What is Web 3.0 and why is it important for the metaverse?

The internet has morphed and evolved since its introduction in the early 1990’s.

So now, once again, we find ourselves on the precipice of the latest generation of the internet, Web 3.0.

What is Web 3.0?

Web 3.0 is the general name for the upcoming third generation of the internet. The generation was originally referred to as ‘Semantic Web’, coined by Tim Berners-Lee, the man widely credited with the invention of the World Wide Web.

The calling-card of this latest generation is an internet where websites and applications gather and process information in a ‘smart’ way, utilising technologies like big data, Machine Learning (ML) and the blockchain.

With 3.0, data will be interconnected in a ‘decentralised‘ fashion. This means rather than data being centralised in different repositories, as is common in Web 2.0, data in Web 3.0 will be more transient and governed in a more community style fashion. For these types of platforms, large corporations and government regulators will be less influential, which may lead to a more democratised internet.

When will Web 3.0 launch?

  • There isn’t a defined individual launch date for Web 3.0.
  • As was the case with Web 2.0, we would expect to see a gradual transition to Web 3.0 technologies.
  • We don’t yet know all of the ways Web 3.0 technologies will be utilised and what kind of experiences will be created.

What are some examples of Web 3.0?

Web 3.0 is still in its relative infancy, but there are some examples of platforms built on these principles;

  • Diaspora – A decentralised, non-profit social network, where all users own their own data. This is a distinct contrast to platforms like Facebook, where user data is effectively signed over to a corporation to use.
  • OpenSea – Already quite a famous platforn, OpenSea allows users to browse, buy and sell NFTs (Non Fungible Tokens) using the Ethereum blockchain.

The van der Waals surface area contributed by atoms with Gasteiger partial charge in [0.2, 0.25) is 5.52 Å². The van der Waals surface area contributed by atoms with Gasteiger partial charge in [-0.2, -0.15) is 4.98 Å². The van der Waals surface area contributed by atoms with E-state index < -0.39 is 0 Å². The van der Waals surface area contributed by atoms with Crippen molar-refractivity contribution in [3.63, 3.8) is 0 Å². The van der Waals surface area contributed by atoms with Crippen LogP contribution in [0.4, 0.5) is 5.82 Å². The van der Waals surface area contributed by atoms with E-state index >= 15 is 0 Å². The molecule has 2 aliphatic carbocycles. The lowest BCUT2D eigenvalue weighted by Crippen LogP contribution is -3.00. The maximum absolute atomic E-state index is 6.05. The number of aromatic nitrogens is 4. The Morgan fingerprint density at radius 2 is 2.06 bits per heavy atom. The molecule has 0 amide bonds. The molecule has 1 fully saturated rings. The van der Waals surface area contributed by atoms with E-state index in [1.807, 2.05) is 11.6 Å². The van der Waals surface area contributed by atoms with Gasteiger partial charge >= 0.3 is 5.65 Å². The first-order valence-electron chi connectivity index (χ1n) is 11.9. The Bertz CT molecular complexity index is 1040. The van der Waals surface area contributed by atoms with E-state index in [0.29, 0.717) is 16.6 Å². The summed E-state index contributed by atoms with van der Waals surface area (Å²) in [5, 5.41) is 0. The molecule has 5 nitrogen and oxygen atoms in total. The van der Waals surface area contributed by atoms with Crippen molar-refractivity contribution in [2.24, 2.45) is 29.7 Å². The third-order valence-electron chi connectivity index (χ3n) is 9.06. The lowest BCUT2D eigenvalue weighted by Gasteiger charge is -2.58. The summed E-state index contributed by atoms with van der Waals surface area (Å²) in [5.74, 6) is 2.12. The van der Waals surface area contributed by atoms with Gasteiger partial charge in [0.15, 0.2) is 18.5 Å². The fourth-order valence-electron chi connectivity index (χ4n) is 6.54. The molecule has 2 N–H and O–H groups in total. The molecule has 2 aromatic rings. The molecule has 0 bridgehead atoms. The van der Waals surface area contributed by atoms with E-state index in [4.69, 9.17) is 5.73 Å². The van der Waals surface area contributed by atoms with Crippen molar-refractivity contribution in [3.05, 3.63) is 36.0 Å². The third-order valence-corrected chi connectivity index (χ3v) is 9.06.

• Everledger – A ‘digital transparency company’ aimed at providing solutions to facilitate greater transparency of global supply chains.

How does the Metaverse factor into Web 3.0?

The metaverse is one of the important concepts making up on of the core pillars of Web 3.0. We can perhaps think of it at the new ‘front-end’ for this decentralised web. We can expect that over time, the metaverse will grow into the interface that humans use to engage with web3 platforms & applications.

Of course, Web 3.0 itself isn’t dependant on the metaverse, and Web 3.0 applications, like Bitcoin for examples, can be created outside of it. However, as metaverse platforms continue to develop, we can export to see more and more integration.

The journey from Web 1.0 to 3.0, and beyond…

Web 1.0 was the first generation of the WWW and can be considered to be a ‘read-only’ web. It began as a place for entities to broadcast their information to people. Users were treated to fairly limited user interactions, generally restricted to searching for information and reading it.

Web 2.0 was coined by Darcy DiNucci in 1999, before being popularised in 2004 by ‘Dale Dougherty’ as a ‘read-write’ web. Fundamentally, the advancements in Web 2.0 allowed for the growth and management of large global audiences with common interests, with a focus on user-generated content for the first time. It would be reasonable to think the term ‘2.0’ denotes a completely new ‘version’ of the web, akin to software development. In fact, it really describes a more general change occurring during this time, with the proliferation of interactive websites coming to overshadow their older, simpler 1.0 website cousins.

Web 3.0 As described above

Web 4.0 is still to be defined, but will probably develop as a ‘read-write-execution-concurrency’ web with highly intelligent interactions. Web 4.0 is also known as symbiotic web; human minds and machines interacting with each other in symbiosis.